Divided BZA issue gets City Council attention
Although no decision on a proposed detox center came out of the nearly five-hour Greencastle Board of Zoning Appeals meeting earlier this week, city officials had nothing but encouraging words about the way local residents handled themselves on such a hotly divided issue.
The topic was raised during the department reports section of the August City Council meeting Thursday night at City Hall.
Tyler Wade, one of five Council members who were in the audience at the BZA meeting and one of two to speak as a private individual Tuesday night, asked City Planner Scott Zimmerman if additional public comment would be allowed when the tabled BZA meeting reconvenes at 6 p.m. Tuesday.
The BZA had closed the public comment portion of its meeting Tuesday night prior to voting to table the issue of allowing a drug-and-alcohol detox center in the old Ivy Trace facility at 815 Tacoma Drive until Aug. 14. The BZA could legally pick up at the deliberations portion of the proceedings, where it was when the tabling action was made.
"That would be up to the board to make that determination," Zimmerman said, glancing toward a nodding Laurie Hardwick, the city and BZA attorney."But it is definitely open to the public."
The BZA took testimony from petitioners from the Indiana Center for Recovery (ICR) and comments from about a dozen local residents during the four hours and 40 minutes of meeting time at City Hall Tuesday night.
"I would like to say," noted Mayor Bill Dory, who was also in attendance for the lengthy Zoning Board session, "that at the BZA meeting, I appreciated the fact that all the people who attended were very cordial of each other. Nobody got into any kind of argument. People listened.
"For something that was somewhat of a contentious issue," he added, "people were very good about listening to other opinions and expressing their opinion and doing a great job of it."
While insinuations were made that perhaps the city zoning code is outdated in not having a direct reference to a detox center for drugs and alcohol abuse, City Councilman Dave Murray asked Zimmerman whether that was an issue or not.
"Is it your opinion, Scott, that the current code allows for that use?" Murray asked.
"That is what is being discussed at the BZA meeting," Zimmerman responded.
"In different areas," City Attorney Hardwick interjected, adding in jest, "unless you want to go into another three hours ..."
"No, I do not," Murray laughed. "I was looking for a simple answer."
Reflecting the BZA discussion and the state of the tabled outcome, Hardwick appropriately enough added, "There is no simple answer."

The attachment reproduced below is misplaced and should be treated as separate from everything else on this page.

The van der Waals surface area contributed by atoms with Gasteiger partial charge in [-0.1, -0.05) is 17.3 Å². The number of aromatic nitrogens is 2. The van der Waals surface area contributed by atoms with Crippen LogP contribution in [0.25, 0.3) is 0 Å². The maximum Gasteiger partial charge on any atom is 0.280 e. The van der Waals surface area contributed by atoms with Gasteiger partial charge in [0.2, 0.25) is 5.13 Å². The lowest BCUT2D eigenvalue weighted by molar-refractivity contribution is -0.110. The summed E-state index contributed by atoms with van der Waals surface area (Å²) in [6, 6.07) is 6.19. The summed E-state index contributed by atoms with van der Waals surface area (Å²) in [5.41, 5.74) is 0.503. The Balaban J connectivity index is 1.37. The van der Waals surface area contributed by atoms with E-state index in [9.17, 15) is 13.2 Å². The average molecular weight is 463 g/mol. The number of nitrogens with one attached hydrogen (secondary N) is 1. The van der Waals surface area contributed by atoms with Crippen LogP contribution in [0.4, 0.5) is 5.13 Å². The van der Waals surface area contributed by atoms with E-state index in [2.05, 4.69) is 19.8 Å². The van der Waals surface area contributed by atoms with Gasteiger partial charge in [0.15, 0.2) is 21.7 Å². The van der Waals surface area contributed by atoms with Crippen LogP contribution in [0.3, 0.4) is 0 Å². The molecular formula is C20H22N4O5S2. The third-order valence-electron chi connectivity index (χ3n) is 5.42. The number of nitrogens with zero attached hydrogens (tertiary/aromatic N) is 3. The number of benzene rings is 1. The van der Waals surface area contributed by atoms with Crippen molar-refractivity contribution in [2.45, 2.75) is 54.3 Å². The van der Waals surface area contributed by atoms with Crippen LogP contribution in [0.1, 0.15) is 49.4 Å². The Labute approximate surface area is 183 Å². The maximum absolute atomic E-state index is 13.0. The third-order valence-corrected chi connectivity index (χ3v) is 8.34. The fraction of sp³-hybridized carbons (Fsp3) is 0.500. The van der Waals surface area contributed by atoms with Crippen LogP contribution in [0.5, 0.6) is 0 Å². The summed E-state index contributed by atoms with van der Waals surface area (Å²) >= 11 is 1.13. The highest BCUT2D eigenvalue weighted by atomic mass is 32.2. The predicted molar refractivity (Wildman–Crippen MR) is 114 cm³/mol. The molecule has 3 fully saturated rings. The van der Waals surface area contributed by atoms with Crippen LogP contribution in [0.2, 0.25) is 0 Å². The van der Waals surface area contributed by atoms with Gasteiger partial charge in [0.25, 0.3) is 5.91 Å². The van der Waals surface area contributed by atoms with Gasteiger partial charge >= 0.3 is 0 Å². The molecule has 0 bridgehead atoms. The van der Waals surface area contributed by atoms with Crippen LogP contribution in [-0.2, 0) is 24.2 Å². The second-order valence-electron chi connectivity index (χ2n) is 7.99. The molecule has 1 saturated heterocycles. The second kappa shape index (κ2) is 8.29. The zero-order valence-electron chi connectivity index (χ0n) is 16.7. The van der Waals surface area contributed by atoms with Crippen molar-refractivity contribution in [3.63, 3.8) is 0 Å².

Meanwhile, Councilman Wade took the discussion in another direction, commending constituents overall on their proclivity for reaching out to him with questions and input into ongoing issues.
"I think I've been contacted more by constituents the last month than I have any other period of time in my time on the City Council," he said.
Wade noted that "a whole host of issues" had been voiced to him, "from quail and chickens in backyards to properties that have fallen into disrepair to street signs and folks driving too fast."
"I really appreciate hearing from folks," Wade continued. "It makes our job on the Council a lot easier to be able to make decisions that impact the city when we hear regularly from constituents about their concerns.
"I appreciate that, and I say, 'Keep 'em coming.' It keeps me busy."
Mayor Dory agreed with Wade's assessment of local citizen involvement.
"We appreciate any inquiries that Council members may get," the mayor said. "Just forward them my way and we'll distribute them to the proper department heads. Sometimes we get them taken care of fairly quickly, while other times we have to order a sign or something, so it might take a couple of weeks.
"Sometimes we have to refer people to other concerns. For example, we got a number of complaints about U.S. 231 (during this summer's road repaving project). We obviously had to refer those on to INDOT."
Recently, as Councilman Mark Hammer pointed out, questions have been raised about the downtown sidewalk project, particularly the section along the north side of Franklin Street between Dick's Barber Shop and Jerry's Foreign Auto Repair. The sidewalk there appears to have two levels, currently separated by orange safety cones.
"We will be adding a railing there," Mayor Dory responded. "The problem we ran into there was not the only place we have that issue downtown.
"In order to stay in compliance with ADA (the Americans with Disabilities Act), we can't do a cross slope on the sidewalk. It has to be less than two percent, so basically flat."
Compounding the issue, the mayor said, is that with "the height of building entrances versus the height of the street, we've got too much height to work off across the width of the sidewalk."
"The easiest way," Dory said, "was to put a step in, but we'll have to put a railing there because of the traffic. It's just one of those awkward areas we've got, with a similar situation across the street next to Music on the Square (in the old Goodwill store building)."
Overall, the mayor noted that as part of the sidewalk project, the city has been able to improve ADA access to several businesses along that stretch.